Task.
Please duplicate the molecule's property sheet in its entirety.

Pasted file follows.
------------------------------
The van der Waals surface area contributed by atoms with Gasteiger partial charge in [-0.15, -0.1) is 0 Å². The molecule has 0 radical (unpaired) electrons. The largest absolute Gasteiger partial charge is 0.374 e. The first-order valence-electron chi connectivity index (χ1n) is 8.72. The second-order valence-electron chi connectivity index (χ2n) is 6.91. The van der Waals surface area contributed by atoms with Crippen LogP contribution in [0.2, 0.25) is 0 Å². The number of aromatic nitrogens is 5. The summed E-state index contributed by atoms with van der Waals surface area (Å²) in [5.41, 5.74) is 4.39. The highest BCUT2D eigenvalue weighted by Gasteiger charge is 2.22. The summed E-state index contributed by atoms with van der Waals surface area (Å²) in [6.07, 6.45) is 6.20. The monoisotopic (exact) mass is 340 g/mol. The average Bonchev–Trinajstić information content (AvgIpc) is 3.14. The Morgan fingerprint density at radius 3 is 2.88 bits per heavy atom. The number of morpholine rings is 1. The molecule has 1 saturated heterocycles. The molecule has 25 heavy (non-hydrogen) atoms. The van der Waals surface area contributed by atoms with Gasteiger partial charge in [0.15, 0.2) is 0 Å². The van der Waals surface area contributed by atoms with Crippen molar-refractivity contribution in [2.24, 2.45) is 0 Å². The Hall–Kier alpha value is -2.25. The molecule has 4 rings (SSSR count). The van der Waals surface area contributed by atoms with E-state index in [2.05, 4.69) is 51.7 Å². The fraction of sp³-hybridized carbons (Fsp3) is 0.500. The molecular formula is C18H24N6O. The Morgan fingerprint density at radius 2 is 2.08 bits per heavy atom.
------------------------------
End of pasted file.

The van der Waals surface area contributed by atoms with Gasteiger partial charge in [-0.15, -0.1) is 0 Å². The molecule has 0 radical (unpaired) electrons. The largest absolute Gasteiger partial charge is 0.374 e. The first-order valence-electron chi connectivity index (χ1n) is 8.72. The second-order valence-electron chi connectivity index (χ2n) is 6.91. The van der Waals surface area contributed by atoms with Crippen LogP contribution in [0.2, 0.25) is 0 Å². The number of aromatic nitrogens is 5. The summed E-state index contributed by atoms with van der Waals surface area (Å²) in [5.41, 5.74) is 4.39. The highest BCUT2D eigenvalue weighted by Gasteiger charge is 2.22. The summed E-state index contributed by atoms with van der Waals surface area (Å²) in [6.07, 6.45) is 6.20. The monoisotopic (exact) mass is 340 g/mol. The average Bonchev–Trinajstić information content (AvgIpc) is 3.14. The Morgan fingerprint density at radius 3 is 2.88 bits per heavy atom. The number of morpholine rings is 1. The molecule has 1 saturated heterocycles. The molecule has 25 heavy (non-hydrogen) atoms. The van der Waals surface area contributed by atoms with Gasteiger partial charge in [0.15, 0.2) is 0 Å². The van der Waals surface area contributed by atoms with Crippen molar-refractivity contribution in [2.24, 2.45) is 0 Å². The Hall–Kier alpha value is -2.25. The molecule has 4 rings (SSSR count). The van der Waals surface area contributed by atoms with E-state index in [2.05, 4.69) is 51.7 Å². The fraction of sp³-hybridized carbons (Fsp3) is 0.500. The molecular formula is C18H24N6O. The Morgan fingerprint density at radius 2 is 2.08 bits per heavy atom.